The first thing you notice about SRAM’s new Eagle 1×12 drivetrain is that it doesn’t feel much (if at all) different from the popular 1×11 systems most of us are already used to. Assuming proper rear derailleur adjustment, shifting is rapid and precise, each push of the shift lever quickly followed by movement of the chain and a reassuring “thunk” that action has occurred. Honestly, in a blind “taste” test you’d be hard pressed to tell the difference… until you jump into that 50-tooth cog.
Indeed, while SRAM has trumpeted a host of non-gearing related improvements between its 1×11 and 1×12 drivetrains, it’s the gearing that will always draw the most attention. With the addition of that dinner-plate sized cog, you now have a full 500% range, which on the bike feels a lot like what you get from a traditional 2x system, just with one less derailleur and shift lever.
That later fact was noticeably important during our first thumb-to-shifter encounter with SRAM Eagle at a recent Scott Bikes press launch in Lenzerheide, Switzerland. While we were impressed with the new Spark and Scale XC bikes, the constant presence of Scott’s dual-lever TwinLoc system on our test bike handlebars occasionally made things feel a little crowded. But when you add a 50-tooth cog to the equation, the front derailleur becomes obsolete, which forever minimizes cockpit clutter.
Get all the tech, weights, and pricing details on the new SRAM Eagle drivetrain here.
The best way to understand the gearing benefit of Eagle depends on past experience. If you’ve spent time on a 1×11 set-up with say a 32-tooth chainring paired to the 10-42 cassette, then making the switch will net you a higher high and lower low if you opt to jump up two chairing teeth to a 34. Or if you’re happy with your current climbing gear, you can jump up four teeth to a 36, which will maintain your current uphill gear, but add some top-end for your next enduro sprint. (Currently SRAM is offering chainrings from 30- to 38-tooth, which is what XC superstar Nino Schurter has been running since making the switch to Eagle.)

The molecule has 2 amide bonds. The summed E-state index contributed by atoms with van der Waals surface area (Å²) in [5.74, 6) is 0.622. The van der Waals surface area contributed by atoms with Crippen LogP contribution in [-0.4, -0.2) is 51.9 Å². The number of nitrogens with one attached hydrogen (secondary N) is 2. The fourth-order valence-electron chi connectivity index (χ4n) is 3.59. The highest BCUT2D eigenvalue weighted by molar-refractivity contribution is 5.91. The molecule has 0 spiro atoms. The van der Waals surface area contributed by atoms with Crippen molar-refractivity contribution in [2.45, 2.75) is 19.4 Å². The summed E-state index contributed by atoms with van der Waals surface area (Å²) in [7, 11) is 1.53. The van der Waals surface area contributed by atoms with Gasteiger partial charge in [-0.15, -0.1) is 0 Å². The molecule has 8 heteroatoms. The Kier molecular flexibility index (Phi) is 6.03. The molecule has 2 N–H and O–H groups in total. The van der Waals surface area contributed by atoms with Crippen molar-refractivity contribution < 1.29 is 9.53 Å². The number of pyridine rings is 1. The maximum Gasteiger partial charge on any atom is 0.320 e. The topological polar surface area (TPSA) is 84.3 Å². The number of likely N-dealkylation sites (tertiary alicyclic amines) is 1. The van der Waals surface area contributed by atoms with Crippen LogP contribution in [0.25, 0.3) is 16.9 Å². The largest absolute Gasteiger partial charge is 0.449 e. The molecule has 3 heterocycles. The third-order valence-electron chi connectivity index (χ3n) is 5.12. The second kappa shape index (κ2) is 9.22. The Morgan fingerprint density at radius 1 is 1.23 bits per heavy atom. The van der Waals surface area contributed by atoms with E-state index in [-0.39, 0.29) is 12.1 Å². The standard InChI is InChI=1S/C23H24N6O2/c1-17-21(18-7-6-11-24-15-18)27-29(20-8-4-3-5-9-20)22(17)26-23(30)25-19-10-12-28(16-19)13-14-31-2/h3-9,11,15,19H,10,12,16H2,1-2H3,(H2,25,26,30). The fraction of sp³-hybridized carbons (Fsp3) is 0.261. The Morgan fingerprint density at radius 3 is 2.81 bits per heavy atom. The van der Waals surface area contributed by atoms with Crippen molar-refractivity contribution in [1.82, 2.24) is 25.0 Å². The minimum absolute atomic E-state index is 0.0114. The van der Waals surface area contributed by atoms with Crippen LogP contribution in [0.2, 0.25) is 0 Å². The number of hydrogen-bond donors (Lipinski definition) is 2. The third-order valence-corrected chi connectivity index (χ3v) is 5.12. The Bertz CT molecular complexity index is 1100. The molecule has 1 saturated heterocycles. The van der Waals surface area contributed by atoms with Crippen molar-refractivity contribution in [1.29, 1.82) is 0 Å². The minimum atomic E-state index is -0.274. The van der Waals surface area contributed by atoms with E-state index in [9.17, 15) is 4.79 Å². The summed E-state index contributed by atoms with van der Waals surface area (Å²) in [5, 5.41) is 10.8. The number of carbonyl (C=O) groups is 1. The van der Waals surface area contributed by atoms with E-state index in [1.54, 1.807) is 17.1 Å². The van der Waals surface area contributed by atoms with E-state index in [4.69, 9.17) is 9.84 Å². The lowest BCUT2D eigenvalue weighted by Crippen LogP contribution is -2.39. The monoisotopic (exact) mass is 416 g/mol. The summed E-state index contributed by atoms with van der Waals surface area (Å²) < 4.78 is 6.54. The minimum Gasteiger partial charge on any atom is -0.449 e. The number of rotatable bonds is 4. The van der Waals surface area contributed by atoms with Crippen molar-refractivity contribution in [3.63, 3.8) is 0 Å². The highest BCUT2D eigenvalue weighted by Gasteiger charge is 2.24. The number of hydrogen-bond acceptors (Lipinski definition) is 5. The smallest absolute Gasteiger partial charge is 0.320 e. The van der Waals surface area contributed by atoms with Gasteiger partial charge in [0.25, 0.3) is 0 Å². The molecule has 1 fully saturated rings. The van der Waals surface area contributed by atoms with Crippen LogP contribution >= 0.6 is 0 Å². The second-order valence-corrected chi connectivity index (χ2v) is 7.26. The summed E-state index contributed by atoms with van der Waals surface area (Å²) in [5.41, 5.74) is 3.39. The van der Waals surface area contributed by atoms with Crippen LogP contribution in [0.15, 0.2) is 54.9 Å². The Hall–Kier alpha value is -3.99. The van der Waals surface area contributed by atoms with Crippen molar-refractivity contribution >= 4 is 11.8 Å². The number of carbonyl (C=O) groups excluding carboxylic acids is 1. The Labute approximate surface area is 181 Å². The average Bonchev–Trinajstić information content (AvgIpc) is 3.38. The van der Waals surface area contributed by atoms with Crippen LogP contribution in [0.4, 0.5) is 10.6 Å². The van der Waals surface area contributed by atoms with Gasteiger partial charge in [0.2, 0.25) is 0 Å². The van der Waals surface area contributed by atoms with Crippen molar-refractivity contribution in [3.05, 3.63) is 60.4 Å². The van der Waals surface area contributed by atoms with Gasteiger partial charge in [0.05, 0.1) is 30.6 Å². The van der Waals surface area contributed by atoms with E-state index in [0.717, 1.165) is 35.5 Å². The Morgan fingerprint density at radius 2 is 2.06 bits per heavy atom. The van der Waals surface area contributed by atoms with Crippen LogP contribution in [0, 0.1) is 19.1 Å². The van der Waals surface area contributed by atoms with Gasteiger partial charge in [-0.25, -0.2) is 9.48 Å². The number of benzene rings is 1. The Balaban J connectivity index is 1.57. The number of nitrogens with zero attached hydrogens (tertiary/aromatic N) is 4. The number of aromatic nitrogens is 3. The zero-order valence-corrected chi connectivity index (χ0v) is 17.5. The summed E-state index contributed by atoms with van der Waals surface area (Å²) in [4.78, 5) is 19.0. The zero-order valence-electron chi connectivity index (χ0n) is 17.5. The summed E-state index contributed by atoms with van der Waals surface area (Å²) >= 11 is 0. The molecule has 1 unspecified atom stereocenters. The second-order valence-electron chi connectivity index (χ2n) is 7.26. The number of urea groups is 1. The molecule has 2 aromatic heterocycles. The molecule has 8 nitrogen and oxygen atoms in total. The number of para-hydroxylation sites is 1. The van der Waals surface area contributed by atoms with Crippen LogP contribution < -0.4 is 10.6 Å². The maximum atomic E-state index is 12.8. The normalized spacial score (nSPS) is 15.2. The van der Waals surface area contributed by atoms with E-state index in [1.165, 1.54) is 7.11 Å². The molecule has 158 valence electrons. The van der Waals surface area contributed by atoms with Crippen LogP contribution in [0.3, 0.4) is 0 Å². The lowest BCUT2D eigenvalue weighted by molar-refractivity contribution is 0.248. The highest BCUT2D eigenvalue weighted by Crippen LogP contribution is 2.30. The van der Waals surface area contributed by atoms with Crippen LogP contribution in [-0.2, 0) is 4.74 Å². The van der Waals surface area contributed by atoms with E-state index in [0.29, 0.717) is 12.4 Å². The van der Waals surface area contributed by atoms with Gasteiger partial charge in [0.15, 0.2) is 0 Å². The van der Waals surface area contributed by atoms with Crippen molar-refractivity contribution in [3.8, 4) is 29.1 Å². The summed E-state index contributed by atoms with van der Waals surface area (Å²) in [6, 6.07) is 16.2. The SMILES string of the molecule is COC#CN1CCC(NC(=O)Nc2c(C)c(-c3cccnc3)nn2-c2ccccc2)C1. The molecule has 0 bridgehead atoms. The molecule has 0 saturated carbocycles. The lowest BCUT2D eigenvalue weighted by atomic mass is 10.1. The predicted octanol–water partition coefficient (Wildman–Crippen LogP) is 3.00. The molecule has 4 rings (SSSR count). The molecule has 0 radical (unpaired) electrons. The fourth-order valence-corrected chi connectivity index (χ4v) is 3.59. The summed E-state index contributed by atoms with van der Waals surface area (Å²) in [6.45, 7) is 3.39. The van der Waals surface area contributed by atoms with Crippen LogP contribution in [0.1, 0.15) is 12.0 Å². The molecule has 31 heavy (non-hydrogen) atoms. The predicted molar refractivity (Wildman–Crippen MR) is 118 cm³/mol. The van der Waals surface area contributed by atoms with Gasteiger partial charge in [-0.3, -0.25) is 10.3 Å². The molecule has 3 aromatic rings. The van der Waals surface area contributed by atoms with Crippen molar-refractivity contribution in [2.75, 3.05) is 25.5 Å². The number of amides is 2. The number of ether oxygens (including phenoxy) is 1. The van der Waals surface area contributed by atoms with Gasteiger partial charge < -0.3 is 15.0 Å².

Most of the Eagle spec’d Scott test bikes we rode during the four-day event in Switzerland had 32s up front, which for me meant easy spinning on the climbs, as I usually run a 30t on my 1×11 set-up back home. And while, I’m usually content on steep climbs, I have to admit it was nice to sit and spin at 70-80rpm once in a while, rather than grinding it out as is usually the case.
If you spend your time on a 2x set-up, the final shift from the 42 to the 50 will feel very familiar, as that 8-tooth jump is very close to the 10-tooth jump on a typical double chainring.
As for that big jump, it may sound like a giant (and perhaps awkward) leap, but the actual feeling of the shift is essentially no different than the rest. Just like a 1×11 10-42 cassette, the Eagle tooth count for the first 11 cogs is the same (10-12-14-16-18-21-24-28-32-36-42). What you might notice is that the spacing between cogs is slightly narrower, and the 50-tooth cog is 2mm closer to the spokes than if you were running 1×11. But don’t fret; Eagle works just fine with standard XD driver bodies, so you wont need to do a bunch of freehub swaps.